Marine Institute

Capturing the Importance of the Ocean for Irish and Welsh Coastal Communities through art

April 23, 2019

Image 1: "Without the ocean, we wouldn't have a living: it's our only source of income in this rural part of Ireland.Climate change is definitely happening: growth periods are longer than they ever were. But higher water temperatures and higher rainfall could be catastrophic for our business." Oyster and mussel fishermen, Cromane, Co. Kerry. By Róisín CuréA series of watercolour illustrations and interviews have captured the importance of the ocean to coastal communities in Ireland and Wales as part of BlueFish, an EU-funded project. Through engagement with coastal communities and art BlueFish develops knowledge and understanding of the marine resources and the potential impacts of climate change on the Irish and Celtic Sea ecosystem

The marine science research project BlueFish is a partnership between six organisations in Ireland and Wales including the Marine Institute, University College Cork, Bord Iascaigh Mhara, Bangor University, Aberystwyth University and Swansea University.

Sharon Sugrue, Scientific and Technical Officer, Marine Institute and Galway's urban sketcher Róisín Curé visited coastal communities in Ireland and Wales that border the Irish and Celtic Sea. They met with people from a broad spectrum of marine activities including fishing, aquaculture, leisure, transport, tourism, marine renewable energy.

"A key aspect of the project was speaking with people living and working in coastal communities, and gathering their opinions about climate change and learning about how it might affect their livelihoods. Along with interviewing people and documenting their daily interactions with the sea, the medium of art was also used to record their activities. This was a unique opportunity to talk directly to coastal communities and capture their perspectives through art," Ms Sugrue said.Image 2: “The change in weather has been affecting the seed – we have had very little this year.” Mussel fisherman, Bangor, Wales. By Róisín Curé

Róisin Curé produced a series of watercolour illustrations that captured snapshots of these coastal communities and people's daily lives. The results of the interviews and art through watercolour illustrations created an accessible way for the public to understand the importance the ocean has on livelihoods in coastal communities.

By engaging with people and industries dependant on the sea, the information gathered highlighted how they benefit from the ocean, their thoughts on climate change, and particularly how it was going to affect their lives and businesses. Comments made by fishermen stated that 'without the ocean, we wouldn't have a living: it's our only source of income in this rural part of Ireland.'

"Many of the stories reaffirmed the importance of the age-old relationship between people and the sea, noting that the sea is the life-blood which sustains these communities. The general consensus in both Ireland and Wales coastal communities was that climate change is happening. There was an acknowledgment and a realisation amongst the people interviewed that there was a real looming threat to their livelihoods," Ms Sugrue said.

Many people commented on how they were seeing changes to their climate in their local communications. A local businessman from the Isle of Anglesey commented, 'in the 38 years I've been working here, the road would have flooded twice a year. Now it floods much more often.'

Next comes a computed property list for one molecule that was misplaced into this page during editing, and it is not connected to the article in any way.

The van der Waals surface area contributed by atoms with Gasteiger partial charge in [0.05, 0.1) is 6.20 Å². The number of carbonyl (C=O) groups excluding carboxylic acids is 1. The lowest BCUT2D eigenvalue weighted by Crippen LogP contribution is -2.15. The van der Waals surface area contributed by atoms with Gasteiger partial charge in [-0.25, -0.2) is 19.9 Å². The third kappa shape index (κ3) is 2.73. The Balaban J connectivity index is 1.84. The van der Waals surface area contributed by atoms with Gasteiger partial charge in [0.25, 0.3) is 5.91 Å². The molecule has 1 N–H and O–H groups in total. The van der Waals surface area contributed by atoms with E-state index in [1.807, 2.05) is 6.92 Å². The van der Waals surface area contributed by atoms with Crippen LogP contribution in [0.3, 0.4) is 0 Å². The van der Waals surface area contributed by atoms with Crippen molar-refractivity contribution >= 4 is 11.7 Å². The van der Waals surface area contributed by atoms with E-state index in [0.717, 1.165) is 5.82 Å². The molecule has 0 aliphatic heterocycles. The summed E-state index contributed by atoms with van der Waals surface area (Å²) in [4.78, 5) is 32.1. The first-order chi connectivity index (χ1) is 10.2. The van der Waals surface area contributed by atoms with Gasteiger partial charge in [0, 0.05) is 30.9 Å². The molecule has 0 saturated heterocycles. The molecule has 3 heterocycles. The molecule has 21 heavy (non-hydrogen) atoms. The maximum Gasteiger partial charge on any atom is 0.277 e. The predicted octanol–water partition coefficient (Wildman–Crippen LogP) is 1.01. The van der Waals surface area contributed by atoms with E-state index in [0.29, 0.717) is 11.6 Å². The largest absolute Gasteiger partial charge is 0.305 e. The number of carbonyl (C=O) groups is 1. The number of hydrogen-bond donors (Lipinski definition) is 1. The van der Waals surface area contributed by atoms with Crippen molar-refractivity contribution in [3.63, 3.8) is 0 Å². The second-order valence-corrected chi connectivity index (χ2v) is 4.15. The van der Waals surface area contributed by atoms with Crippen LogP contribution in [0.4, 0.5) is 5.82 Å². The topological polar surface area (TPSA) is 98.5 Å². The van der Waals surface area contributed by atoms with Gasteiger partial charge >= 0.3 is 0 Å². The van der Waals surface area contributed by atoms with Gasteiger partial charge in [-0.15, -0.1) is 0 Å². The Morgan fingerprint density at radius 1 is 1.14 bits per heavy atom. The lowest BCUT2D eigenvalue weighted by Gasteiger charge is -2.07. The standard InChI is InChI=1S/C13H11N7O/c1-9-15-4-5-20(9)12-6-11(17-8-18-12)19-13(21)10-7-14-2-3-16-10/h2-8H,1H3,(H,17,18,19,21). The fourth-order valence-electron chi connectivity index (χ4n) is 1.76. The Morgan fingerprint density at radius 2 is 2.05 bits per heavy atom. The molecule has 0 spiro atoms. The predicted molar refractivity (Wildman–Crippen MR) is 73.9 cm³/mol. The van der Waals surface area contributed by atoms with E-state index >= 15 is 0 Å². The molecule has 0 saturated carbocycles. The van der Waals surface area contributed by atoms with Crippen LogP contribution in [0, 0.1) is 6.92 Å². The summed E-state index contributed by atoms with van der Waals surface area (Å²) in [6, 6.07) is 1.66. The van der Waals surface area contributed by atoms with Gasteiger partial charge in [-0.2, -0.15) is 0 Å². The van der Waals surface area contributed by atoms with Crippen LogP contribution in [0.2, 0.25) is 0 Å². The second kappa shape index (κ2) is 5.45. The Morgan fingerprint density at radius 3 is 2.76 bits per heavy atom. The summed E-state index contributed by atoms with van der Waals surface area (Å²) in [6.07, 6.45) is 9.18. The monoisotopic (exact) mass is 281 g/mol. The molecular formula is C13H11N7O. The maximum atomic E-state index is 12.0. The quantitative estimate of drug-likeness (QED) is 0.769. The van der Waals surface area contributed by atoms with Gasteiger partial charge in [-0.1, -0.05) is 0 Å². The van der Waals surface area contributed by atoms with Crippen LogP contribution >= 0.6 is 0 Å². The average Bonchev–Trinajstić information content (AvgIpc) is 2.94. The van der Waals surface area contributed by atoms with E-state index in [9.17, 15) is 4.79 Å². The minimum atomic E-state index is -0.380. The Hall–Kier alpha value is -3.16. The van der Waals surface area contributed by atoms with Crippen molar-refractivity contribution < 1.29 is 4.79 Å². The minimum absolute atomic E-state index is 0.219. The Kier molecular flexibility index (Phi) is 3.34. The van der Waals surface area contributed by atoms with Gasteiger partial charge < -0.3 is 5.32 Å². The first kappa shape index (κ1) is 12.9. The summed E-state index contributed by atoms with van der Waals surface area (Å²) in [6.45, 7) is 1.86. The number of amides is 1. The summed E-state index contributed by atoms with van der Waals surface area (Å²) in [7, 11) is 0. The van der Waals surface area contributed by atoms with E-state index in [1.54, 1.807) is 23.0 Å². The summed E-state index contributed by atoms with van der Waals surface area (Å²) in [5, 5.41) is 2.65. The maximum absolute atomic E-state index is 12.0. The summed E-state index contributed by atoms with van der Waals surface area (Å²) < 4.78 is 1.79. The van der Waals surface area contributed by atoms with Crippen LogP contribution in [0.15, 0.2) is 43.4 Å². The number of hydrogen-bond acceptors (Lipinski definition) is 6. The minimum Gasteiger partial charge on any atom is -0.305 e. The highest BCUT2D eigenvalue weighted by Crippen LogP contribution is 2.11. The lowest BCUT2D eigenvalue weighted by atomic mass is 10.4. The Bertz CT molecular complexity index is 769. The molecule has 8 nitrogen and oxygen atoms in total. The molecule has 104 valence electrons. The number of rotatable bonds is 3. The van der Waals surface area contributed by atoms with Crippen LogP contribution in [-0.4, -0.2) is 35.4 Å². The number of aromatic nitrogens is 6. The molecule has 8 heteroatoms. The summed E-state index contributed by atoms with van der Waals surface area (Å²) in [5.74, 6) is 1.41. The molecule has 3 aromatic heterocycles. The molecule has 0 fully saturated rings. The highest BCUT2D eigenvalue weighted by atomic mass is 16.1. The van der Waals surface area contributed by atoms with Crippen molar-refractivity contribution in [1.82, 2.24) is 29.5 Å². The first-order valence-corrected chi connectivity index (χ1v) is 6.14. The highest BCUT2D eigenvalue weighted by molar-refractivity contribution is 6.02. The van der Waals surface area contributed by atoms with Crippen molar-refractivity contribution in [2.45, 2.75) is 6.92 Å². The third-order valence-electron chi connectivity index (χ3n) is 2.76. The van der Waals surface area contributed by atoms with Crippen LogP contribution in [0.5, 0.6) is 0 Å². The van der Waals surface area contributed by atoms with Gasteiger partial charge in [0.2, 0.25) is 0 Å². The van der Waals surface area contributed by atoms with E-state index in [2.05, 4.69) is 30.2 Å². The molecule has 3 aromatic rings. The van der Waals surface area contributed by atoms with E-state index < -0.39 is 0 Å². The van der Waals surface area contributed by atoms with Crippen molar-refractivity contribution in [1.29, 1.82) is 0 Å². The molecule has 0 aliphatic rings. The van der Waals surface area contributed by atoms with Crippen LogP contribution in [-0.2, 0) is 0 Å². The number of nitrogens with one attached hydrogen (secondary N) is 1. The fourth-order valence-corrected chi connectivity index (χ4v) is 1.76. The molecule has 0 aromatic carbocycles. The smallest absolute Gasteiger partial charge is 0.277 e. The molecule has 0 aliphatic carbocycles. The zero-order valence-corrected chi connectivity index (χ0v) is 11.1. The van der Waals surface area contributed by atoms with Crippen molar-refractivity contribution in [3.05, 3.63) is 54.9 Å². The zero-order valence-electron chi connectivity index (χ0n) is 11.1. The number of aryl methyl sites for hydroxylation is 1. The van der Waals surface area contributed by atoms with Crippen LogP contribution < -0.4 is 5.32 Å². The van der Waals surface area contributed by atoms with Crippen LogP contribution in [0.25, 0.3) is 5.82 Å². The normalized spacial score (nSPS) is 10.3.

Ms Róisín Curé said, "I felt privileged to sketch, at close quarters, people whose ingenuity has turned a potentially hostile ocean into a source of income. I hope that the same ingenuity will provide the answers to the challenges we're facing with the effects of climate change."

In August 2018, the ports of Dingle in County Kerry, Baltimore in County Cork, Kilmore Quay County Wexford and Howth in County Dublin were visited and fishermen, restaurateurs, shellfish producers, operators in the tourism sector and seafarers were interviewed. The Welsh coastal communities were visited in October and included Isle of Anglesey, Bangor, Pwllheli, New Quay, Milford Haven and Pembrokeshire.

"This project has given me the opportunity to engage with those living and working in coastal communities in a personal and hands on way. Growing up by the sea and being part of a family business in aquaculture, I felt an affinity with the people interviewed. It also brought home to me the effect that climate change could have in a 'real sense' showing how these effects could ripple through these communities," Ms Sugrue said.

Linking science and art as a mechanism to convey the importance of the ocean to coastal communities and the potential impacts of climate change on these communities will continue throughout 2019, where the project will feature at maritime festivals in Ireland and Wales. This will enable us to continue the dialogue with these coastal communities and what the future holds.

The BlueFish project is funded by The Ireland Wales 2014-2020 European Territorial Co- operation (ETC) Programme. The purpose of this maritime programme is to connect organisations, businesses and communities on the West coast of Wales with the South- East coast of Ireland.

To find out more about the Bluefish project please visit: http://www.bluefishproject.com/

ENDS

Captions for Photos:

Image 1: "Without the ocean, we wouldn't have a living: it's our only source of income in this rural part of Ireland.Climate change is definitely happening: growth periods are longer than they ever were. But higher water temperatures and higher rainfall could be catastrophic for our business." Oyster and mussel fishermen, Cromane, Co. Kerry. By Róisín Curé

Image 2: "The change in weather has been affecting the seed – we have had very little this year." Mussel fisherman, Bangor, Wales. By Róisín Curé